Tesla CEO Elon Musk may have his own super-secret driving mode that enables hands-free driving in Tesla vehicles.
The hidden feature, aptly named “Elon Mode”, was discovered by a Tesla software hacker known online as @greentheonly. The anonymous hacker spent years digging deep into the vehicle code, discovering things like how Tesla can bar you from using your power seats or the center camera in the Model 3 before it was officially activated.
After finding and enabling Elon Mode, greentheonly ventured to test the system and posted some raw images of the endeavor. They didn’t share the literal “Elon Mode” setting on screen, but claimed it’s real.
The hacker found that the car did not require any attention from them while using Tesla’s Full Self-Driving (FSD) software. FSD is Tesla’s vision-based advanced driver assistance system that is in beta, but currently available to anyone who paid as much as $15,000 for the option. The software was the subject of an internally leaked report last month that indicated that FSD has had thousands of customer complaints about sudden braking and abrupt acceleration.
Tesla’s Autopilot system, the automaker’s first-generation highway driver assistance system, requires you to touch the steering wheel to confirm you’re paying attention while using it. Owners often complain about the frequency of the system’s checks, leading some to call it “nagging.” FSD users are also subject to the frequent nudges, and sometimes it seems to require enough force to unintentionally shut down the system.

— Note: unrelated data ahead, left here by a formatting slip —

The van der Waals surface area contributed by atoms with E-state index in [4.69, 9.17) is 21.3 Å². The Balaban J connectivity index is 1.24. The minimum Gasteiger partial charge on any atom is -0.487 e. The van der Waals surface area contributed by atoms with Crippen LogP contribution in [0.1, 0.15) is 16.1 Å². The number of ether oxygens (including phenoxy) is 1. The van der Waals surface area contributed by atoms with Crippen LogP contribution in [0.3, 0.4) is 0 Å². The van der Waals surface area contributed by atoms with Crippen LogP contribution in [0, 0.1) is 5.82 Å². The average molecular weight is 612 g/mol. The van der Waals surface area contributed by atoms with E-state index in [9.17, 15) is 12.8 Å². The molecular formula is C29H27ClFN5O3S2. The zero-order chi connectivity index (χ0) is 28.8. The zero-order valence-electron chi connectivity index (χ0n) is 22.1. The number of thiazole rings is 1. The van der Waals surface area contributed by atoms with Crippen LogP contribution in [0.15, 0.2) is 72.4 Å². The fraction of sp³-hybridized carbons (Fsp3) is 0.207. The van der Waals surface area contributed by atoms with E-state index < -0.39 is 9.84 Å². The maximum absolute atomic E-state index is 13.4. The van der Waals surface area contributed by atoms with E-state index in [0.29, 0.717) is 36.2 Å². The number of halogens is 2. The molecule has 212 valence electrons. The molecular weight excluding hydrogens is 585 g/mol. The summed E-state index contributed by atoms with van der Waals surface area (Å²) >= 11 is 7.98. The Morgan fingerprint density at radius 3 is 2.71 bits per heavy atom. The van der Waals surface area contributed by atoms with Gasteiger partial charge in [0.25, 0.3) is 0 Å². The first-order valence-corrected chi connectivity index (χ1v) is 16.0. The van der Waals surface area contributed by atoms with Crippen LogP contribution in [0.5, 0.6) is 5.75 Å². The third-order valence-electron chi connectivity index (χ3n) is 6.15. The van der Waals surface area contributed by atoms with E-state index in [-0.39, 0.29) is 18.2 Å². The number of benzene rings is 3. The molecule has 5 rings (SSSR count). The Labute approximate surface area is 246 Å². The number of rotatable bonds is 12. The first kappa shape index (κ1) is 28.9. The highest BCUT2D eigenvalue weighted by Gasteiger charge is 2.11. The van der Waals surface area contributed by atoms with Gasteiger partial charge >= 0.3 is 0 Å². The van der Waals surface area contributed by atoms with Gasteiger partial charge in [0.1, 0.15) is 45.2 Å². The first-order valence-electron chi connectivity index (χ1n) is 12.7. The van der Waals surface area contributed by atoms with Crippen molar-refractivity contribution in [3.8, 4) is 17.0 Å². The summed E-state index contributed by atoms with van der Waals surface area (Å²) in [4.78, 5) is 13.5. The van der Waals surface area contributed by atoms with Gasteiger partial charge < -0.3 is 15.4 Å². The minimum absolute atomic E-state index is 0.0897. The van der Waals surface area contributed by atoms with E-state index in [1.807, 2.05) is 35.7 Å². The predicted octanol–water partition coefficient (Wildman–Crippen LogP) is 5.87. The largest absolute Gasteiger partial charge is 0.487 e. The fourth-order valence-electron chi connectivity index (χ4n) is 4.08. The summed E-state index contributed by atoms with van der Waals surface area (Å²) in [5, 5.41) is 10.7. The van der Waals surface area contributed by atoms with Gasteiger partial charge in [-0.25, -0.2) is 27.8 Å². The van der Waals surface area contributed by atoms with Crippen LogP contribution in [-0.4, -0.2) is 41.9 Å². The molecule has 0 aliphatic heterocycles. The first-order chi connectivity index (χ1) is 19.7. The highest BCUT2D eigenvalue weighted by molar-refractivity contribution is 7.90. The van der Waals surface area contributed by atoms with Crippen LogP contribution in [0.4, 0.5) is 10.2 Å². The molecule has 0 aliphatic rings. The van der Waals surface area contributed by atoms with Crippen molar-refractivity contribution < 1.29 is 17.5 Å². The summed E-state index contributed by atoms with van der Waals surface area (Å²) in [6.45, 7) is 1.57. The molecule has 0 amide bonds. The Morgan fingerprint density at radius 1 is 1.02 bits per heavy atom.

In addition to the existing hands-on handlebar mount, vehicles with a central interior camera (above the rear-view mirror) will observe drivers to make sure they’re looking ahead – but that’s also pretty finicky. For example, I’ve found I can’t wear a baseball cap without the system constantly nagging me to “watch the road,” seemingly unable to tell my eyes to look ahead. It even turned off at one point and said I would lose my FSD privileges if I did it four more times.
But for those of greentheonly test of nearly 600 miles on Elon Mode they found no such nagging. The test was conducted in what the hacker said was a company vehicle, based on their comment that they “couldn’t get a non-Tesla car” to try in Elon mode. In the video, it looks like greentheonly is driving an early Model X, which in particular could be old enough to have no camera on the inside at all. It’s not clear if this model has the camera or how green has been given the sole access to the car.
Greentheonly provides under the notes the Twitter thread, the hacker states that the system still seems to randomly change lanes and eventually slow down on the highway. Whether this version of FSD will be available to regular owners is unknown. In December, Musk hinted that nag-free driving is coming.
Greentheonly adds that Tesla’s software is more secure than ever compared to 2017 when the hacker first started inspecting it. Despite their ability to consistently bypass Tesla’s security, greentheonly tweet that the level of care Tesla puts into its software is rare compared to other cars they’ve touched, and it’s a “fun puzzle that keeps getting better.”